A group of Mount Maunganui residents are frustrated at a lack of consultation regarding controversial plans to trial a cul-de-sac on Links Avenue.
The trial period, which begins Monday, is set to last five weeks with a review in December.
Tauranga City Council says it’s necessary to improve safety for pedestrians along the route, especially schoolchildren.
Links Ave will be closed as a thoroughfare for general traffic throughout the duration of the trial, with traffic cameras in operation to enforce compliance. Buses, emergency services and rubbish trucks will still have access.
“We can’t afford to delay action any further,” says Tauranga City Council commission chair Anne Tolley.
“While nothing changes, schoolchildren are at risk every single day. What we’re doing now will test the effect of the cul-de-sac option, both on Links Avenue and on the surrounding road network, so that further discussion on a long-term solution for Links Ave is well-informed.”
In June, council stated that consultation with local residents and wider community would take place “before any changes to the road layout are made”.
However, with the trial commencement just days away, the suggestion is that did not happen.
Teri Logie, who created a Facebook group opposing the proposed changes, lives less than 100 metres away from where the cul-de-sac will be installed at the Ascot Road turn-off.
“We just want to be consulted,” she says.
“There was a mailbox drop about a week ago and that was it. That was the first time we knew what we were fighting. You can’t petition against something if they haven’t said what it actually is.”
That viewpoint is supported by the Arataki Community Liaison Group, a working group established with Council to help provide feedback from the community.
A group spokesperson says several options for improving safety on Links Ave were presented by Council staff at a meeting on February 2.
The cul-de-sac was discussed but, according to ACLG, dismissed.
They were then informed by Council staff and commissioners in a meeting on Monday, November 1, that the cul-de-sac trial would be starting just over a fortnight later.
“This was the first time we heard that a cul-de-sac trial would be going ahead,” says an ACLG spokesperson.
“In no way could this meeting be considered consultation on whether the cul-de-sac proposal should proceed, as that decision had already been made.”
The road is set to be trialled as a cul-de-sac from Monday. Photo. John Borren.
Tauranga City Council director of transport Brendan Bisley says original plans on engaging with the community were disrupted by Covid-19 restrictions.
He says the trial period needed to be implemented before the end of this school year in order for long-term safety improvement decisions to be made for early-2022.
“The trial period is part of the initial consultation so that we can get real time feedback from residents and the transport network,” says Brendan.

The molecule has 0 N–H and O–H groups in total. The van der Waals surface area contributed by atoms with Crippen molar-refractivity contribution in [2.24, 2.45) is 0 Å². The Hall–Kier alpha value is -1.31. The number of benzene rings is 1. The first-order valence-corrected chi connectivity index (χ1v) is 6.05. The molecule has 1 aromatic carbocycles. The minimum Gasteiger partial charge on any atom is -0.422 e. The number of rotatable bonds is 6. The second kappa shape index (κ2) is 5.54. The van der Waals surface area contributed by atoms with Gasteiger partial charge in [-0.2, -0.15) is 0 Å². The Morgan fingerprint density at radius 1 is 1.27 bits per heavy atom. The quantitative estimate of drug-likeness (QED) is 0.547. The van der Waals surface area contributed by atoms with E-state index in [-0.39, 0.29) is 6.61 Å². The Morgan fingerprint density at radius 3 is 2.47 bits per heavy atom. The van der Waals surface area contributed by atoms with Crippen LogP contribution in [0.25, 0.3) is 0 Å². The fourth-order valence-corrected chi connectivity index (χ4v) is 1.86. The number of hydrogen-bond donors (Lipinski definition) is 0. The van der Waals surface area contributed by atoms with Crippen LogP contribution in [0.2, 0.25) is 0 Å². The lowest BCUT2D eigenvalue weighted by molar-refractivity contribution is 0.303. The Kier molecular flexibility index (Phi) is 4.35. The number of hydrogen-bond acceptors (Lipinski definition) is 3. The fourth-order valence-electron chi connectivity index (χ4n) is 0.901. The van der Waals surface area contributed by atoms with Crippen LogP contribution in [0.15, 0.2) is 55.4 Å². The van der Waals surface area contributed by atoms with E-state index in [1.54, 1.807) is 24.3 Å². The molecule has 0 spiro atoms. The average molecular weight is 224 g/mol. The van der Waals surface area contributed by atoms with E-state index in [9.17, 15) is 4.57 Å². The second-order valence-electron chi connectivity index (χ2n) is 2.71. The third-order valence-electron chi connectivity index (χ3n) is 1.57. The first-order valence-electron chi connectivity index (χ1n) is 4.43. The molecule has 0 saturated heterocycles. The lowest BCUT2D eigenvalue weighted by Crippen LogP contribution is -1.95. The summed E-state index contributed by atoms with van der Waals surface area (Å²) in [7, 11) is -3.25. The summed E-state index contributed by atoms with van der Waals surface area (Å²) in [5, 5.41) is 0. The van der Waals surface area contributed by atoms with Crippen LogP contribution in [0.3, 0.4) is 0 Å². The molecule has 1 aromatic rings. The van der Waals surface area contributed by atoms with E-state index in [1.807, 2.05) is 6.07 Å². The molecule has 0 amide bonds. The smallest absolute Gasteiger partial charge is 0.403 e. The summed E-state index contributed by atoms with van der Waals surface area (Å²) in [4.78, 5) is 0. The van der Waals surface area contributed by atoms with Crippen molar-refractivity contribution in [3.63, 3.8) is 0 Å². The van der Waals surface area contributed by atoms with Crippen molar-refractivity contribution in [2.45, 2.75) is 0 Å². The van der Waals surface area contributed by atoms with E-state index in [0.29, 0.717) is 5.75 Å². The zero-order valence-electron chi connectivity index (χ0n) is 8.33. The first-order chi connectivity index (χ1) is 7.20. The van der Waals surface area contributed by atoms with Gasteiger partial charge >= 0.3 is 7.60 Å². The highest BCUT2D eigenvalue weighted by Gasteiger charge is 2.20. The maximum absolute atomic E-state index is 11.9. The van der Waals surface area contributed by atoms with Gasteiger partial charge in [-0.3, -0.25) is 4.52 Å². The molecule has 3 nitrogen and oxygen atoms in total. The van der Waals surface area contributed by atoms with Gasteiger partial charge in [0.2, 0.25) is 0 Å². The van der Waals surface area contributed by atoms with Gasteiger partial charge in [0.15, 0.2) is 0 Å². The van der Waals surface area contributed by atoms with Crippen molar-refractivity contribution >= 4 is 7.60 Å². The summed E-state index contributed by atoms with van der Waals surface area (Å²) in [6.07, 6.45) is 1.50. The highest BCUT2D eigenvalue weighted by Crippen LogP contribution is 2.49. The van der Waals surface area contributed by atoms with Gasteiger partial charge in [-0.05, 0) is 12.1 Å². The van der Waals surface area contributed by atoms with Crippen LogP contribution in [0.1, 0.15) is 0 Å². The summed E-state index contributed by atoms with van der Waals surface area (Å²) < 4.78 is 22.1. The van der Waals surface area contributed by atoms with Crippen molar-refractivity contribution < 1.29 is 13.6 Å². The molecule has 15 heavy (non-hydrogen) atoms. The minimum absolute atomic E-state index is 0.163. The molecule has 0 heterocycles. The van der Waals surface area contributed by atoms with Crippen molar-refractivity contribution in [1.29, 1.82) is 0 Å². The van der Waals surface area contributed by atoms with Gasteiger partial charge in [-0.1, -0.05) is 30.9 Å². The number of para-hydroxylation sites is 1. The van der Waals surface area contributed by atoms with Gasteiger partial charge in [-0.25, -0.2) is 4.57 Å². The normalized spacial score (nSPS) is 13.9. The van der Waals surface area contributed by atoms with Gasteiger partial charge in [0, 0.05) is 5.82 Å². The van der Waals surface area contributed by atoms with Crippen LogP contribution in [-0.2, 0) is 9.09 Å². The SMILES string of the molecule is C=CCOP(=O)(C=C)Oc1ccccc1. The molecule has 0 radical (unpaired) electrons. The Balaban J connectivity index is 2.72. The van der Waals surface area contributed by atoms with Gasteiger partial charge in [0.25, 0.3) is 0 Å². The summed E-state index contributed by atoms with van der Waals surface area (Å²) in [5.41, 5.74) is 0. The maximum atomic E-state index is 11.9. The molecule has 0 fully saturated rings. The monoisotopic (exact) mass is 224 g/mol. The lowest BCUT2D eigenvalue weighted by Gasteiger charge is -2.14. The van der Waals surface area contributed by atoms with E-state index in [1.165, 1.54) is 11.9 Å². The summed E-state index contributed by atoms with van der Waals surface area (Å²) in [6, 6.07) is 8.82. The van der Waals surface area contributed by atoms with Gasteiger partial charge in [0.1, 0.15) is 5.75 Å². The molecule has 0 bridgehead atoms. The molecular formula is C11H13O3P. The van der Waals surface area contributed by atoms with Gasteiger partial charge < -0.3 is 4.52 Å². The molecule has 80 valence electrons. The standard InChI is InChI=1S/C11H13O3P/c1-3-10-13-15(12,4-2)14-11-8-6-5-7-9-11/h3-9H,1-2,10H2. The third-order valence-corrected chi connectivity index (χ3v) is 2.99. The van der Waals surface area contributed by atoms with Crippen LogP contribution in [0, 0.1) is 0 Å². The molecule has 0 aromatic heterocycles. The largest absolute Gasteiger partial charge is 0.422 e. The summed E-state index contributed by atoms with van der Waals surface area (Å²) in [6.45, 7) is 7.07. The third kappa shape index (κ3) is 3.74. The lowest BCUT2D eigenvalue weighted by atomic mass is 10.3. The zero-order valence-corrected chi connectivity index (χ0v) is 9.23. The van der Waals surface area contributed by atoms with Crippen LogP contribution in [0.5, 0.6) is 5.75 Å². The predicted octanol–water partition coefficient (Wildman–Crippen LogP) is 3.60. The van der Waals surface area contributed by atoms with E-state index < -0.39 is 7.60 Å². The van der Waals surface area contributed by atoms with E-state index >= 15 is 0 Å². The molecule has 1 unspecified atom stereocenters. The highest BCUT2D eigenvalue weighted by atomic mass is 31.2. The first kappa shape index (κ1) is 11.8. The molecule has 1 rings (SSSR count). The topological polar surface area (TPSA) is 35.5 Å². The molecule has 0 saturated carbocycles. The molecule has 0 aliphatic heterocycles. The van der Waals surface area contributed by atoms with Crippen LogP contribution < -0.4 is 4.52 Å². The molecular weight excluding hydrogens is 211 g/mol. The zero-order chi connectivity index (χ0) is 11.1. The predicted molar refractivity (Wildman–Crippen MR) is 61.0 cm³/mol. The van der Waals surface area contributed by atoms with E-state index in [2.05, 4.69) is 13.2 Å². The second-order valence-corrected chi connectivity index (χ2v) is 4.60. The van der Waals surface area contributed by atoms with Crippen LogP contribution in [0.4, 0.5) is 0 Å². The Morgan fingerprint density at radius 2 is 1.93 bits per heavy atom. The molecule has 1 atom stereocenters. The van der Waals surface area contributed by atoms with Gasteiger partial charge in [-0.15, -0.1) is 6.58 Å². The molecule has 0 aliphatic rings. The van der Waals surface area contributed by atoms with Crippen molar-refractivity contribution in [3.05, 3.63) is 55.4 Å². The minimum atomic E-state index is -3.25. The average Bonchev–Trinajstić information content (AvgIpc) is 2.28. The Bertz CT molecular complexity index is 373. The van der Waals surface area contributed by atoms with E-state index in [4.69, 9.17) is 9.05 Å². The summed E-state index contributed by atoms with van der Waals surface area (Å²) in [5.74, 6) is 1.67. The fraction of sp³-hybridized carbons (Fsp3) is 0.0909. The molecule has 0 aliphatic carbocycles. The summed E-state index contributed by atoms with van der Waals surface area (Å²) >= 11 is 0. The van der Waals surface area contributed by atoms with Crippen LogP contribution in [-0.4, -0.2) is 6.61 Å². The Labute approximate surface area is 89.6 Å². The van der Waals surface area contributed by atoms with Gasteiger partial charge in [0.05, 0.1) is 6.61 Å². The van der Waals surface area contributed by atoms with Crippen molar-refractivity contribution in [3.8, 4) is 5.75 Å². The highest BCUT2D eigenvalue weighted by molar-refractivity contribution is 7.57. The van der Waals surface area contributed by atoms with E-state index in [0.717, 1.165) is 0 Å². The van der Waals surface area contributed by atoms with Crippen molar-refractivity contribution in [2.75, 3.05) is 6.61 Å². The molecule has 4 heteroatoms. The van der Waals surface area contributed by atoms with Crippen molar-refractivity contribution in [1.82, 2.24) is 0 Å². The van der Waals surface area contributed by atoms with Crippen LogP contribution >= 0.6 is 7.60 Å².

“This initial trial and consultation will test the safety impacts of the cul-de-sac on alternative transport users, residents and pedestrians, importantly school students. It will also test the impact on the wider transport network.”
Brendan says this trial, alongside consultation, will inform future decision making.
“We look forward to consulting with the community on options before making decisions on permanent solutions for Links Avenue.”
Papamoa Residents and Ratepayers Association chairman Philip Brown believes there is currently a “happy balance” to the traffic situation and the trial will cause “chaos” along other routes, namely Oceanbeach Road and Maunganui Road. He has received hundreds of complaints about the upcoming trial.
“When this idea was first floated around Council said before they do anything they would consult with the residents,” says Philip.
“They have not consulted one bit. It is just breaking promises.”
But Ivan, another Links Ave resident, was keen to point out this is a bigger issue than just inconvenience. He believes the cul-de-sac does not sufficiently address safety. He echoes a larger sentiment that the removal of the bus lane on Links Ave would be a preferred option whilst not piling extra traffic pressure on other arterial roads.
“The issue is about the safety of the kids,” says Ivan, who has school-aged children who use the road daily.
“The problem is the buses, so council is actually doing nothing about the safety. Nothing is going to change with this cul-de-sac.”
Brendan says the bus lane can’t be removed due to the high number of school students that rely on the bus service and due to Links Ave being identified by Tauranga City Council key, Bay of Plenty Regional Council and Waka Kotahi as a key route for public transport, cyclists and pedestrians.
“Removing the bus lane may seem like an obvious way to improve safety,” says Brendan.
“However, that would still leave 5500 cars a day travelling along what was designed to be a residential street and leave buses unable to transport school children and community members on a consistent schedule.”